FEATURE including Blue-crowned Conures, Cactus Conures, and Blue-winged Parrotlets. The second project focused on food for these macaws and the subsistence farmers whose crops they raided. The favoured food of Lear’s Macaws is Licuri Palm nuts, but many such trees have been cleared for farmland, so the parrots have taken to eating the corncobs (maize) grown by the farmers. Since 2007, 5,200 sacks of corn have been given out to farmers whose crops have been ravaged by the birds. Each farm is assessed for the degree of loss, and the corn sacks are provided by way of compensation, supported by donations from groups such as the PSUK. Farmers are then less inclined to shoot the parrots as pests. Steve informed us that in the 1980s there were thought to be as few as 60 Lear’s Macaws left in this area, but that number had risen to 1400 by 2014. Longer-term management of the problem centres on growing Licuri Palms in secure plantations, to provide the birds with their natural food source. To this end, and to mark its 50th anniversary, the PSUK had arranged to plant 50 young palm trees, in an area that had been cleared and fenced off against goats and cattle. The area was remote, involving a drive of over an hour in 4x4 vehicles along rough sandy tracks, but the representative party from the Society successfully planted the 50 palms, and saw Lear’s Macaws to boot!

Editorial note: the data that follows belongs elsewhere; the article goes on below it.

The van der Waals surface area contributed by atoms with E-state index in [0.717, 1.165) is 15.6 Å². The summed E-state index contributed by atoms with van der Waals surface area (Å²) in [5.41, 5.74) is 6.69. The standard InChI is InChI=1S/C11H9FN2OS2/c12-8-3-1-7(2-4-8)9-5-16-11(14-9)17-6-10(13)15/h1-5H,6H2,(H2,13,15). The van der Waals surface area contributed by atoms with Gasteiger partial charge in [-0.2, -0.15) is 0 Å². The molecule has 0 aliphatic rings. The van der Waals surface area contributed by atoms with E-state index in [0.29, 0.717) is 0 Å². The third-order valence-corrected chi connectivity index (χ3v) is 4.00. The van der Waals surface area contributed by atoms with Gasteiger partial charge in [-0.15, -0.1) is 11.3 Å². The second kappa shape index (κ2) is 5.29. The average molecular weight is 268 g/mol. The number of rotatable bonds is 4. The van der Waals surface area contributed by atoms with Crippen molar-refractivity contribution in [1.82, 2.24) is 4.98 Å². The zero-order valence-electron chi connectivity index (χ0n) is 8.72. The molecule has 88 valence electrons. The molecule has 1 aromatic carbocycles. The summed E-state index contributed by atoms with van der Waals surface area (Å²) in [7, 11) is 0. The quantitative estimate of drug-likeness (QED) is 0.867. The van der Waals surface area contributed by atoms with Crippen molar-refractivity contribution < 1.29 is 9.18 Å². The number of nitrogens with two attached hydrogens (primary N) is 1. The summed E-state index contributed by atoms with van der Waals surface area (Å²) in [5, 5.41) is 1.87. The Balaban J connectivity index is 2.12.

Finally, Steve told us about the Aquasis project to support the Grey-breasted Parakeets, again involving habitat protection, but also the provision of artificial nest boxes and education. The group had built a visitor centre, using recycled materials, giving tourists and local people information about these birds, and selling souvenirs to help fund the project. The centre had attracted 6000 visitors so far in 2016. Natural nest holes in trees were disappearing, due to habitat destruction, so many artificial boxes were deployed in safe, protected, private grounds. The PSUK had funded the purchase of a motorbike to make access to some of these remote sites easier.
BIRD SCENE 19
Boxes have to be inspected regularly to remove unwanted occupants such as snakes, possums, bees and bats, while eggs laid and chicks reared are counted. Since 2010, 450 parakeet chicks have successfully fledged from these artificial boxes. The group was rewarded by visits to some of these private sites, and saw
20 BIRD SCENE
The PSUK had funded the purchase of a motorbike to make access to some of these remote sites easier. Boxes have to be inspected regularly to remove unwanted occupants such as snakes, possums, bees and bats, while eggs laid and chicks reared are counted.
families of parakeets gathering to roost in their boxes. An excellent first-hand summary of how dedicated workers, financially supported by groups such as the PSUK, can achieve some remarkable results. Steve was followed by David Woolcock, curator of Paradise Park and trustee of the World Parrot Trust. David reiterated